Aftermath of Hurricane Maria, in San Juan, Puerto Rico (AP/Carlos Giusti)

The company rebuilding Puerto Rico is in hot water over one tweet

The two-person utility company won a controversial $300 million contract — then feuded with San Juan's mayor


Charlie May
October 26, 2017 5:41PM (UTC)

Whitefish Energy, the two-person company backed by a donor to President Donald Trump that also has close ties to Interior Secretary Ryan Zinke, has apologized to the people of Puerto Rico after threatening that the company would pull its employees out of recovery efforts in a tweet to the mayor of San Juan.

As soon as Whitefish was awarded a controversial $300 million contract by the Puerto Rico Electric Power Authority to restore the island's power grid that was destroyed by Hurricane Maria, the Trump administration was heavily criticized for using such a tiny company.

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After further scrutiny, it was reported that Zinke has strong ties to Whitefish Energy Chief Executive Andy Techmanski. It was also reported that HBC Investments, which finances Whitefish, was founded by Joe Colonnetta, a Trump donor, who also serves as the firm's general partner.

When all of that was combined with the news that the utility company, because it only has two-full time employees, hired roughly 280 workers as subcontractors — which Whitefish receives a gratuity for — San Juan Mayor Carmen Yulín Cruz raised her concerns.

"You would think I am the only one in the world that has commented on this. What is it about women having an opinion that irritates some?" Cruz tweeted about Whitefish's response to her concerns, which it said were "misplaced."

In a tweet that followed, she wrote, "If @WhitefishEngergy feels that asking for transparency is ”misplaced”, what are they afraid we will find."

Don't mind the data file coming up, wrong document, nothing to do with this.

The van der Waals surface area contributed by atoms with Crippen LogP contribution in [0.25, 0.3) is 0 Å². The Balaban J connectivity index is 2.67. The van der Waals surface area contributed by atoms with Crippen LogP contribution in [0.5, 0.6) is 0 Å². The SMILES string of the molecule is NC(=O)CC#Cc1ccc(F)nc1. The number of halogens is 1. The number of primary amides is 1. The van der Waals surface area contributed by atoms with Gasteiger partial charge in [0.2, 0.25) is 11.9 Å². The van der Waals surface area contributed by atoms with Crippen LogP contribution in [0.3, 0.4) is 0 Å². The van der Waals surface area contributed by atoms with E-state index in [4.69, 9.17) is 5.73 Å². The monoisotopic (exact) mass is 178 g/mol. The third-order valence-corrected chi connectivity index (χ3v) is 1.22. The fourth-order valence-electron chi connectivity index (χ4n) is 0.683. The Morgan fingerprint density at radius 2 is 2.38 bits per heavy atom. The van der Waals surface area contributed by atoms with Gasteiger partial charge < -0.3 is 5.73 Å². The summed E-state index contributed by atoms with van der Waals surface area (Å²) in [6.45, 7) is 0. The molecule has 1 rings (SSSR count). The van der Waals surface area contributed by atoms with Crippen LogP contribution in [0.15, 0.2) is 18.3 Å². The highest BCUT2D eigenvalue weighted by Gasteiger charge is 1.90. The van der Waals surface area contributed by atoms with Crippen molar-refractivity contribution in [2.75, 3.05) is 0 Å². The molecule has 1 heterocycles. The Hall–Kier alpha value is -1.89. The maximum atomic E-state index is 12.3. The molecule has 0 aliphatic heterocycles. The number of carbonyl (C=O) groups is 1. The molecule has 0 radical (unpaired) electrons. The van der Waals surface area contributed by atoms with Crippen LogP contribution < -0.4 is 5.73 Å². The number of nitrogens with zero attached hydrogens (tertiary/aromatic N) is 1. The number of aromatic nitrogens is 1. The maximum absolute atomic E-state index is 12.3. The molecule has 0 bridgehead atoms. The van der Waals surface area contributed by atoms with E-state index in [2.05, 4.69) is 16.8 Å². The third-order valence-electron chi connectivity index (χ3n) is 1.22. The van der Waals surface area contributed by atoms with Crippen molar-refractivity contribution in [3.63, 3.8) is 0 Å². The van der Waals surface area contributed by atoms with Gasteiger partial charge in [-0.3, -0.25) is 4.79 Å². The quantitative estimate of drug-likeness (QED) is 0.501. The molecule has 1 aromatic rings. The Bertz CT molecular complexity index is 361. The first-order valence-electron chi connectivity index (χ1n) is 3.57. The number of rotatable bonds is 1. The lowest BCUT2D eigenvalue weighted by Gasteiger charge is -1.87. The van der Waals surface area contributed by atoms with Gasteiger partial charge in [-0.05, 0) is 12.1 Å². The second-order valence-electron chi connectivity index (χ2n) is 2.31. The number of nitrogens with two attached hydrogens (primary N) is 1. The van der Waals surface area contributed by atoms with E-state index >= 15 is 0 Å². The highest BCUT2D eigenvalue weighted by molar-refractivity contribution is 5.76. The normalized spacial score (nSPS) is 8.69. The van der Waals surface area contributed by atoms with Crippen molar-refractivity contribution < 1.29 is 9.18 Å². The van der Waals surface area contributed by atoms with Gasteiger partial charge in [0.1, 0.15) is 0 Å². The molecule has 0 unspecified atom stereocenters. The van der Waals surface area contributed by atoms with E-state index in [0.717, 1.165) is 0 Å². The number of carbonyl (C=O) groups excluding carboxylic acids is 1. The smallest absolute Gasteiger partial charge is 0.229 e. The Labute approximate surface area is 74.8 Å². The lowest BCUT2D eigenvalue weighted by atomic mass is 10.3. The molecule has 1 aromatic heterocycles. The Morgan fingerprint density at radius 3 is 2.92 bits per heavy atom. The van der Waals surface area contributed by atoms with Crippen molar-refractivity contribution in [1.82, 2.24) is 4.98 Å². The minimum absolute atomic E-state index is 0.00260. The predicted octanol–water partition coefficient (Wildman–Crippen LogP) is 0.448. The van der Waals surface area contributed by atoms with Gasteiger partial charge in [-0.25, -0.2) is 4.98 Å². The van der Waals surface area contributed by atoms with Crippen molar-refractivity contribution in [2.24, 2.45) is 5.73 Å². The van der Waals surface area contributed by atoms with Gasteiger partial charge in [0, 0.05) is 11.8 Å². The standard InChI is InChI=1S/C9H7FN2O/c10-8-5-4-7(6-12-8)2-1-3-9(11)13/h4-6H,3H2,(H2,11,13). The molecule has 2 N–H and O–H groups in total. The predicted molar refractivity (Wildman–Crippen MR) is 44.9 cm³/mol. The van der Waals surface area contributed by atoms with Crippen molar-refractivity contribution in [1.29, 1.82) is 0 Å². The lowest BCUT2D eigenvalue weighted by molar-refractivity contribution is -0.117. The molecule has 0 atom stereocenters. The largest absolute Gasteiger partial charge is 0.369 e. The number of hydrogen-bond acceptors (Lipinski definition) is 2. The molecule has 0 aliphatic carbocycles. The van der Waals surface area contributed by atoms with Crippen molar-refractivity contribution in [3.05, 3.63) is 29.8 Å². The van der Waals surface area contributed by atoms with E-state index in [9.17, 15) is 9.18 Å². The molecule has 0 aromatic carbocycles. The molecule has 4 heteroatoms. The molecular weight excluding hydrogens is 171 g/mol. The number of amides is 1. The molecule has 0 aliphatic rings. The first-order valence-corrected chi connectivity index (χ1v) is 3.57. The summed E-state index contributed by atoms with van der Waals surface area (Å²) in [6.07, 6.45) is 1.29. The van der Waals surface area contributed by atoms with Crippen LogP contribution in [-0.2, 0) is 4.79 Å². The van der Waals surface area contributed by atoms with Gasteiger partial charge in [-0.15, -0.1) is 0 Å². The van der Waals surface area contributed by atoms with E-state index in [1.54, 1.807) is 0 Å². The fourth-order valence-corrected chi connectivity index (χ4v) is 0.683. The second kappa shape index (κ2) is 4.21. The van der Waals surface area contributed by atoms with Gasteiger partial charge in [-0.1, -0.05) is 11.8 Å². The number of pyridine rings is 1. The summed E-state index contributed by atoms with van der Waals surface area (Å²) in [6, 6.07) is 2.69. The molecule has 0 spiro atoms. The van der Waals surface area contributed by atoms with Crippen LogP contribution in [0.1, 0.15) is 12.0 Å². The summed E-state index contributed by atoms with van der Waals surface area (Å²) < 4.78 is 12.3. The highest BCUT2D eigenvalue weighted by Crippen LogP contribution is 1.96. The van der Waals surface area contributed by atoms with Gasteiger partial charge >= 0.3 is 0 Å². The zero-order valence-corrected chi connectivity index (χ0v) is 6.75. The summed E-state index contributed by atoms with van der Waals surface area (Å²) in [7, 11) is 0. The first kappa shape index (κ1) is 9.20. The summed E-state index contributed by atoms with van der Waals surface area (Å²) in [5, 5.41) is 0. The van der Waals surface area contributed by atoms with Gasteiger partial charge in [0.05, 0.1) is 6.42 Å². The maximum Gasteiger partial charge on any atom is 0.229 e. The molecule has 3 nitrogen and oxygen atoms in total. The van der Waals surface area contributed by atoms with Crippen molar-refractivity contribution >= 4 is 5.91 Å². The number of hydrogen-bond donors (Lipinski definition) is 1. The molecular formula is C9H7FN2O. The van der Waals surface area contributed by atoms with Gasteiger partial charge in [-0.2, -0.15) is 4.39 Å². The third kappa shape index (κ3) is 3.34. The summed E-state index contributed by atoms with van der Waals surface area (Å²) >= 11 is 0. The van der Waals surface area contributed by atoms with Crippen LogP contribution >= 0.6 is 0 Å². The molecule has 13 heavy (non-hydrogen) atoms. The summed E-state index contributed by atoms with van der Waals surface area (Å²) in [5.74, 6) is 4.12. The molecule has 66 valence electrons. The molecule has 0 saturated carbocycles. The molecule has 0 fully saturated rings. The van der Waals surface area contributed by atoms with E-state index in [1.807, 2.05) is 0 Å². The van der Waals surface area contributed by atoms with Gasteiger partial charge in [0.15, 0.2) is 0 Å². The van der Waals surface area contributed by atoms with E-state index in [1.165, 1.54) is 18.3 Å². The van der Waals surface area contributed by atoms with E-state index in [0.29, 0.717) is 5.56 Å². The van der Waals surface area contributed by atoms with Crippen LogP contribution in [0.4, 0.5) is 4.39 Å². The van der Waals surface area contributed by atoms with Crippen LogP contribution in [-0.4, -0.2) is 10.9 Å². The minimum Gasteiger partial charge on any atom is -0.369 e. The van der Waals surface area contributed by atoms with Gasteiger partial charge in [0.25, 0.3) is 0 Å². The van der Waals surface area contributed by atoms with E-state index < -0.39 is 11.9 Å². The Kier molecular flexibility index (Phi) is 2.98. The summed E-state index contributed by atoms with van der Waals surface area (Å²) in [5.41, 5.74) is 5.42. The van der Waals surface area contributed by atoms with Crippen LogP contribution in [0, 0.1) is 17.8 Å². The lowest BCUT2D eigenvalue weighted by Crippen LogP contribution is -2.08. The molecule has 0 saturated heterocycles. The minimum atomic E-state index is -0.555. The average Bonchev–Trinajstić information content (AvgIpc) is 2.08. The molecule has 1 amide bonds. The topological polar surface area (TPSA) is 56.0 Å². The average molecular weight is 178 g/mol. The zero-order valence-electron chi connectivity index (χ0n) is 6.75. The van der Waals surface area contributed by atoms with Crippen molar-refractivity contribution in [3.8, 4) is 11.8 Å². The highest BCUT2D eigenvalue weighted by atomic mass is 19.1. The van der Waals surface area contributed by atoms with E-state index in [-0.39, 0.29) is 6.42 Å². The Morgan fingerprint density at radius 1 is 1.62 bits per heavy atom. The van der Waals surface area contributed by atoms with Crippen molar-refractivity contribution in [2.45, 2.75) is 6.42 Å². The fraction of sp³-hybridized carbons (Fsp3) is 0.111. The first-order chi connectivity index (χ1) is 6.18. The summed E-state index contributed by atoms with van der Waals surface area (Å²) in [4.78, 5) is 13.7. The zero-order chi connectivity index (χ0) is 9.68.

The utility company then responded and said, "We’ve got 44 linemen rebuilding power lines in your city & 40 more men just arrived. Do you want us to send them back or keep working?"

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On Thursday, the company apologized to the mayor and to the people of Puerto Rico.

"Mayor Cruz and everyone in Puerto Rico — on behalf of our employees, we would like to apologize for our comments earlier today, which did not represent who we are and how important this work is to help Puerto Rico's recovery," the company said in a statement on Twitter.

The statement continued, "We have a strong team on the ground, we are working hard and making good progress. Our goal is to continue to do all we can to help everyone in Puerto Rico in this time of need."

But the controversy isn't quite over. The House Oversight Committee, in a bipartisan request, "asked Department of Homeland Security and FEMA to provide all documents or communications 'relating to any steps taken to prepare Puerto Rico and the U.S. Virgin Islands for Hurricanes Irma and Maria, as well as logistical challenges, distribution of commodities, or power restoration following the storm,'" as Salon previously reported.

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The rates of Whitefish's subcontractors have also been called into question. It costs $462 per hour for a supervisor and $319 for a linemen.  


Charlie May

Charlie May is a news writer at Salon. You can find him on Twitter at @charliejmay

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